The corporations want the land, they want more intensive industrialization, they want the end of normal animals so they can substitute patented genetically engineered ones they own, they want the end of normal seeds and thus of seed banking by farmers or individuals. They want control over all seeds, animals, water, and land.'
OpEdNews » Monsanto's dream bill, HR 875 (external - login to view)



YouTube - Criminalize Organic Farming EXCUSE ME BILLS HR 875 and S 425

Last edited by Stretch; Mar 12th, 2009 at 08:27 AM..
 
CanadianLove
#6
Quote: Originally Posted by MHzView Post

Ever hear of a huge seed-bank being set up by the Big 'M' in Norway or someplace like that. If that documentary doesn't send a chill up your spine nothing will.

There are about 6 million accessions, or samples of a particular population, stored as seeds in about 1,300 genebanks throughout the world as of 2006. This amount represents a small fraction of the world's biodiversity (external - login to view), and many regions of the world have not been fully explored.
  • The Svalbard International Seed Vault (external - login to view) has been built inside a mountain in a man-made tunnel on the frozen Norwegian (external - login to view) island of Spitsbergen (external - login to view). It is designed to survive catastrophes such as nuclear war (external - login to view) and world war. It is operated by the Global Crop Diversity Trust (external - login to view). A tunnel has been created in a sandstone mountain on Spitsbergen, which is part of the Svalbard (external - login to view) archipelago, about 1307 kilometers (812 miles) from the North Pole. The area's permafrost (external - login to view) will keep the vault below the freezing point of water and the seeds are protected by 1-metre thick walls of steel-reinforced concrete. There are two airlocks and two blast-proof doors.[2] (external - login to view) The vault accepted the first seeds on 26 February 2008.
  • The Wellcome Trust Millennium Building (WTMB) houses the Millennium Seed Bank Project (external - login to view). It is located at Wakehurst Place (external - login to view) in West Sussex (external - login to view). It provides space for the storage of thousands of seed samples in an underground vault.[3] (external - login to view)
  • Nikolai Vavilov (external - login to view) (1887-1943) was a Russian (external - login to view) geneticist and botanist who, through botanic-agronomic expeditions, collected seeds from all over the world. He set up one of the first seedbanks, in Leningrad (external - login to view) (now St Petersburg), which survived the 28-month Siege of Leningrad (external - login to view) in World War II (external - login to view). It is now known as the Vavilov Institute of Plant Industry (external - login to view). Several botanists starved to death rather than eating the collected seeds.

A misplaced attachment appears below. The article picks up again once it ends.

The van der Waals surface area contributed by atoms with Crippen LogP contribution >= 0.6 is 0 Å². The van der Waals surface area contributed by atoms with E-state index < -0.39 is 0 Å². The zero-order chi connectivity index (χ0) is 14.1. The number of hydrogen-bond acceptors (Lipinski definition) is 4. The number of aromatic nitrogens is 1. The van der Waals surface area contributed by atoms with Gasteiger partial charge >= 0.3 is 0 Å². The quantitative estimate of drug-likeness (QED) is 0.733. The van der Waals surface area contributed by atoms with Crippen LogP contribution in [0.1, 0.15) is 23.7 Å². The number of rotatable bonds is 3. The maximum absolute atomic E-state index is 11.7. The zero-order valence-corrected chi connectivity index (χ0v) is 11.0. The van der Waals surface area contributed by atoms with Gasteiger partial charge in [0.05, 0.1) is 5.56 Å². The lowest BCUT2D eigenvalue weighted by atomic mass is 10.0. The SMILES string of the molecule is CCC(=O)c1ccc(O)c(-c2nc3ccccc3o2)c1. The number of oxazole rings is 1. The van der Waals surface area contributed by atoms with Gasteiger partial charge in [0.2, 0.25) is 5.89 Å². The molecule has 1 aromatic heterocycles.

Stretch
#7
Monsanto's Roundup Residues in GM Food Cause Cell Damage
'Residues of Monsanto's Roundup herbicide found in GM food and feed can cause cell damage and even death, even at very low levels. The authors of a study on the subject say their research "... points to undesirable effects which are currently masked or hidden from scientific scrutiny."
Roundup herbicides are among the most commonly used in the world, especially on GM crops that are engineered to be Roundup resistant. Their residues are among the major pollutants, and they are authorized as residues contaminating GM foods and feed at the tested levels.'
Monsanto's Roundup Residues in GM Food Cause Cell Damage (external - login to view)
 
Stretch
#8

YouTube - Monsanto Indian Farmer Suicide

 
Stretch
#9
Monsanto GM-corn harvest fails massively in South Africa (external - login to view)

Tags: SCIENCE/HEALTH/CLIMATE/NATURE (external - login to view)
South African farmers suffered millions of dollars in lost income when 82,000 hectares of genetically-manipulated corn (maize) failed to produce hardly any seeds.The plants look lush and healthy from the outside. Monsanto has offered compensation.